5-Day Stress Detox | Day 5: Rest

Create a Calming Nighttime Routine

Taking one relaxing step before bedtime can significantly reduce your stress and lead to more restful sleep.

If there is anything we can universally agree on, it’s that we all need more sleep.

But not the toss-and-turn, wrestle with the sheets kind. We crave the restorative kind where you wake up and actually feel...rested. Getting that type of quality sleep can be quite the challenge, when we feel constantly stimulated, 24/7. “Under stress, the body releases several hormones - including adrenaline, cortisol and norepinephrine - that boost energy and alertness, raise heart rate and blood pressure, and prime the body for ‘fight or flight’,” explains expert sleep doctor Michael J Breus Ph.D. “These hormonally-driven responses to stress all contribute to difficulty falling and staying asleep and waking feeling unrested and unrefreshed.”

It’s no surprise that being stressed drastically impacts the quality and duration of your sleep.

Being in a heightened state of stress can delay the onset of sleep and cause middle-of-the-night wakeups. According to the National Sleep Foundation, 43% of people have reported lying awake at night due to stress at least once a month last year. And then it becomes a vicious cycle: According to the American Psychological Association, 21% of adults feel more stressed when they don’t get enough sleep. And of adults with higher reported stress levels, 45% feel even more stressed if they don’t get enough sleep. Only 20% say the quality of their sleep is very good.

So what’s a sleep-deprived pandemic-riddled person to do? The first step is to create a soothing bedtime routine. Doing any one of the following things can help you drift off to sleep more easily and stay asleep for longer (hopefully the whole night.)

Here are a few recommendations to help you wind down and get into restorative sleep mode:

  • Disconnect from your tech: get off social media, turn off the TV and shut down your computer and phone. Besides the blue light devices emit (numerous studies showing sleep disruption), devices and TV bring in heightened emotional content into your bedroom, so set your phones aside ideally an hour or so before you go to bed. Put your phone or tablet in airplane or sleep mode to ensure no distractions and reduce localized exposures to radiofrequency radiation.
  • Do a breathing exercise (see Day 4) or a meditation (see Day 1) before you get into bed to set a calm tone in both your body and mind.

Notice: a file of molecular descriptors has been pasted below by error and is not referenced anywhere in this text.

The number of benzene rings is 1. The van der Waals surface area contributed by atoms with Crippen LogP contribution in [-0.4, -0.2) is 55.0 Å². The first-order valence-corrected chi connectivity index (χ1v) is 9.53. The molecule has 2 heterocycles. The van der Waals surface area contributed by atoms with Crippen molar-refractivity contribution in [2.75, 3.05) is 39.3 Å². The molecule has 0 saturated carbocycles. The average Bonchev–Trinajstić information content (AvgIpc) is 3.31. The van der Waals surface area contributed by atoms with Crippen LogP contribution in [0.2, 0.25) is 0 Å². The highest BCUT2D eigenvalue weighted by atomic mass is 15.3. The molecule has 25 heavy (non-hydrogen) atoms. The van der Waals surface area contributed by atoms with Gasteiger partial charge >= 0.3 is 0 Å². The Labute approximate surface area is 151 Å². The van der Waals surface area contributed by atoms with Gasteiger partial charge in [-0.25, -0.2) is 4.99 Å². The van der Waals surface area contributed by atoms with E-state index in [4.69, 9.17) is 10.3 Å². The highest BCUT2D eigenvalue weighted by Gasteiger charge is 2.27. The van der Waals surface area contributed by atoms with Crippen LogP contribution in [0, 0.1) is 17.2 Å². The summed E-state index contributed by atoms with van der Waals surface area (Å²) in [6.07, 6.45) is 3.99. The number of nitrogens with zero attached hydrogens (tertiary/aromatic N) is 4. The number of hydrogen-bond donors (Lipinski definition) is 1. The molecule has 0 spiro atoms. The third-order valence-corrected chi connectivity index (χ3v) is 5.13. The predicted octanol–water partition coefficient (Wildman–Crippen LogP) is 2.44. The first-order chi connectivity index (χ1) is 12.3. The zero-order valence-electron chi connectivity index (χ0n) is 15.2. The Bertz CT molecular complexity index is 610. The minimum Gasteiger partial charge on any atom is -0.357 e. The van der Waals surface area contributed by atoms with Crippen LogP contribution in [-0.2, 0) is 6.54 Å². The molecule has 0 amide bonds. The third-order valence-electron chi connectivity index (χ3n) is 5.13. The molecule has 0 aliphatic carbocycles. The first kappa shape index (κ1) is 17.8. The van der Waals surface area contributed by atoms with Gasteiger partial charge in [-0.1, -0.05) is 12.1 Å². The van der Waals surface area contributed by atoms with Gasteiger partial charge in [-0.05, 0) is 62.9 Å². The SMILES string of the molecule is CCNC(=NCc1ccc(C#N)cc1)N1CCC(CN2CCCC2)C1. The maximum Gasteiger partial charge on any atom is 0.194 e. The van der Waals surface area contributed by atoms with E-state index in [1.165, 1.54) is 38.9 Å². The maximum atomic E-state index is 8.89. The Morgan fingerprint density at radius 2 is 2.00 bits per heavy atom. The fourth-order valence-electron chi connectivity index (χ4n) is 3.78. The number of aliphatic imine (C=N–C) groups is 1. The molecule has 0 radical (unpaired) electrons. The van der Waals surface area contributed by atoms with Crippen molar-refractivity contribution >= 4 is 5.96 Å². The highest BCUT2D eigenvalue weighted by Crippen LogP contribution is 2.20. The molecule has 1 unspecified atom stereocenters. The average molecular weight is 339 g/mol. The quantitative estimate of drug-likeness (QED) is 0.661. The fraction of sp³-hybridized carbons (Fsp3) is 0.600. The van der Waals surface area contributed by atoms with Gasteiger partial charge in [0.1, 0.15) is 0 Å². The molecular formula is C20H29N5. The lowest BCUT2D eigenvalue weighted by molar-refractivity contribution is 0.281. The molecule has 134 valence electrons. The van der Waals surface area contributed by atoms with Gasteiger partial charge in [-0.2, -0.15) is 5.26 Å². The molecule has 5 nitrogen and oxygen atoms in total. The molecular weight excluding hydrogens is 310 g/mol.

• Take a bath (add our CBD-infused Bath Gem for extra calm), diffuse some soothing aromatherapy oils such as lavender, drink some decaf tea and add in our Rest Easy powder to really unwind.
  • Stop eating sugar two hours before bedtime and try to stay hydrated throughout the day. As we learned in Day 2 of the program, dehydration can lead to raised heart rate and cortisol levels.

Building these stress-relieving steps into your bedtime routine will almost ensure that you get more sleep.

As with any new habit, be patient with yourself - these things take time and you probably won’t be able to do them all at once. But taking one small change a day consistently will add up to a lot of stress-relief in the long-run. It’s all about incremental, slow, meaningful growth.

Believe in yourself, and remember that you are worthy of this effort - self-love starts with today, and these tools and tips are part of the journey.

Rest and reset with exclusive access to movement and meditation sessions with Open:

Neck and Shoulder Release with Renee Noa Harris

Unstick and clear all of those crunchy bits in your neck and shoulders. Use your breath to assist in releasing the weight of the world from your body.


Slow and Steady with Mel Mah

Shift into a place of ease. Slow and steady, move your body. Complete this restful practice with a grounding body scan meditation.


Ready to Rest with Erin Gilmore

Sink into yourself. Power nap or hibernation prep, ease into stillness. Just rest.


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